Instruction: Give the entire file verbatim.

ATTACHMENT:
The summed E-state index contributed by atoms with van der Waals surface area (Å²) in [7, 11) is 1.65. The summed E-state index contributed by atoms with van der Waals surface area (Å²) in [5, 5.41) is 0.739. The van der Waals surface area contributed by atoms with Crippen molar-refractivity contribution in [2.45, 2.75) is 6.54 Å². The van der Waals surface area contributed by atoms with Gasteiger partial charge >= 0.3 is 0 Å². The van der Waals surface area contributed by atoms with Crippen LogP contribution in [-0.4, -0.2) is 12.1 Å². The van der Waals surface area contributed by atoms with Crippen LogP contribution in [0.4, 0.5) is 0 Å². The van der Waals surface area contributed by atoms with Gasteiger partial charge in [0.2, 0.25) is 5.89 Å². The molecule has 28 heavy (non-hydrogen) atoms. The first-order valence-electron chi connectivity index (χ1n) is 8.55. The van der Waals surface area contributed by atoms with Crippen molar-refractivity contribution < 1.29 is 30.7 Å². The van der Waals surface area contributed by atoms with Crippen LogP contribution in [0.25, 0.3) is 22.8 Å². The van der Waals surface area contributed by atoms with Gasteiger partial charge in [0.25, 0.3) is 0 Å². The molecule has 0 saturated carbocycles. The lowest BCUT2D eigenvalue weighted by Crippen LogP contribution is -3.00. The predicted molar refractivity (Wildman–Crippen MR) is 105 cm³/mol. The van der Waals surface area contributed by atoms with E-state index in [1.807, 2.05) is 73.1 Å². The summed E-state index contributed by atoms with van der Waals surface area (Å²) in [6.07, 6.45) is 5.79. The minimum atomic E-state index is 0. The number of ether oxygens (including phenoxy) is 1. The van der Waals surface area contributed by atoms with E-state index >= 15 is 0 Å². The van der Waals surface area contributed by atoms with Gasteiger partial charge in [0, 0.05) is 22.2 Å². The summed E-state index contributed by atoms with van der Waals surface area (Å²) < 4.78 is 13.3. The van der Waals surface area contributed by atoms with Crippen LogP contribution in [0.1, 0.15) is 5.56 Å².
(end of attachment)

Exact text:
The summed E-state index contributed by atoms with van der Waals surface area (Å²) in [7, 11) is 1.65. The summed E-state index contributed by atoms with van der Waals surface area (Å²) in [5, 5.41) is 0.739. The van der Waals surface area contributed by atoms with Crippen molar-refractivity contribution in [2.45, 2.75) is 6.54 Å². The van der Waals surface area contributed by atoms with Gasteiger partial charge >= 0.3 is 0 Å². The van der Waals surface area contributed by atoms with Crippen LogP contribution in [-0.4, -0.2) is 12.1 Å². The van der Waals surface area contributed by atoms with Crippen LogP contribution in [0.4, 0.5) is 0 Å². The van der Waals surface area contributed by atoms with Gasteiger partial charge in [0.2, 0.25) is 5.89 Å². The molecule has 28 heavy (non-hydrogen) atoms. The first-order valence-electron chi connectivity index (χ1n) is 8.55. The van der Waals surface area contributed by atoms with Crippen molar-refractivity contribution < 1.29 is 30.7 Å². The van der Waals surface area contributed by atoms with Crippen LogP contribution in [0.25, 0.3) is 22.8 Å². The van der Waals surface area contributed by atoms with Gasteiger partial charge in [0.25, 0.3) is 0 Å². The molecule has 0 saturated carbocycles. The lowest BCUT2D eigenvalue weighted by Crippen LogP contribution is -3.00. The predicted molar refractivity (Wildman–Crippen MR) is 105 cm³/mol. The van der Waals surface area contributed by atoms with E-state index in [1.807, 2.05) is 73.1 Å². The summed E-state index contributed by atoms with van der Waals surface area (Å²) in [6.07, 6.45) is 5.79. The minimum atomic E-state index is 0. The number of ether oxygens (including phenoxy) is 1. The van der Waals surface area contributed by atoms with E-state index >= 15 is 0 Å². The van der Waals surface area contributed by atoms with Gasteiger partial charge in [0, 0.05) is 22.2 Å². The summed E-state index contributed by atoms with van der Waals surface area (Å²) < 4.78 is 13.3. The van der Waals surface area contributed by atoms with Crippen LogP contribution in [0.1, 0.15) is 5.56 Å².